Incidentally, Irish Rail don't sell platform tickets; however, it always pays to politely ask ticket-checking staff if you can gain access to platforms - they're usually very accommodating.

If you want to see some action at Connolly, it is a closed barrier system, so you need a rail ticket. It costs €1.50 for a single to the nearest city-centre station (Tara Street - less that 10 minute's walk from Connolly). The same price will also get you to Pearse, the next station southbound after Tara Street.

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This information is aimed at the modern enthusiast, rather than at preserved railways (although you will find links to both categories).

Live camera view with a reasonable view of Butt bridge. If you're very sad (like myself), you can stay on this site continuously [it should auto update] during your coffee break until you see the Rosslaire coming up mid-morning.


Irish railway pictures


Luas-the movie (well, almost! Driver's eye views of Red and Green lines - Feb 2007)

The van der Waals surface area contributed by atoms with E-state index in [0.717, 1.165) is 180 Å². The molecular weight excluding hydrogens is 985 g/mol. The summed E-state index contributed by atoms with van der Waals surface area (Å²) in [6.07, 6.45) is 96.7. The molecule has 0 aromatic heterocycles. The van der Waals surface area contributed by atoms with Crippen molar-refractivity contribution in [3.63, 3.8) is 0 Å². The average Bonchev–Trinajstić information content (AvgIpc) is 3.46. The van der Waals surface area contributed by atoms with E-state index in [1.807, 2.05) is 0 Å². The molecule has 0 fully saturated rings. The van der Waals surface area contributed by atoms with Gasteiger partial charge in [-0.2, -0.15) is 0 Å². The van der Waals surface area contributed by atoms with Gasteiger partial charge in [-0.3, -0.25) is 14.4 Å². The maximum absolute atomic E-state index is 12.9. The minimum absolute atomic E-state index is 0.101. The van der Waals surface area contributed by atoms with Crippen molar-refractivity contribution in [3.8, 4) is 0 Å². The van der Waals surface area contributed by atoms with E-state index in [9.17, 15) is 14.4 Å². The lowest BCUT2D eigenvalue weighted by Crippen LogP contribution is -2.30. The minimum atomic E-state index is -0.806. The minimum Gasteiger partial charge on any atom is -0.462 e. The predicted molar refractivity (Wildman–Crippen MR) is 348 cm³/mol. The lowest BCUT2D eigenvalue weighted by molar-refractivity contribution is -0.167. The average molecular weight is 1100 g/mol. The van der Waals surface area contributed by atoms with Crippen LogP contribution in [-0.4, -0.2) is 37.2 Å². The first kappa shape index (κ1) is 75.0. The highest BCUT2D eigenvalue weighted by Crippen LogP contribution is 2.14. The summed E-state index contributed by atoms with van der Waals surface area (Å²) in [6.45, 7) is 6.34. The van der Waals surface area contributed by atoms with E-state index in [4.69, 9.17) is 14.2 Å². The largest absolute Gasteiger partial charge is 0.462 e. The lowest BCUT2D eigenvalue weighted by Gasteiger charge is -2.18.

Luas tips (practical info)


Latest Luas pictures here (February 2007)


While the Republic of Ireland is quite a small country, it still manages to run a reasonable railway service. Dublin is the hub of most rail lines which radiate from the capital; the exceptions being the (Ennis)/Limerick - Rosslare line and the Ballybrophy-Limerick services. There are also branch services from Manulla Junction - Ballina and a suburban service based in Cork. Train fares to other parts of the country tend to vary but compare quite well with the UK (and not so well with Europe). Rail Rover tickets are recommended if you are touring and/or staying for some time.

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Brief guide for railway enthusiasts visiting Dublin 1

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James Joyce pubs

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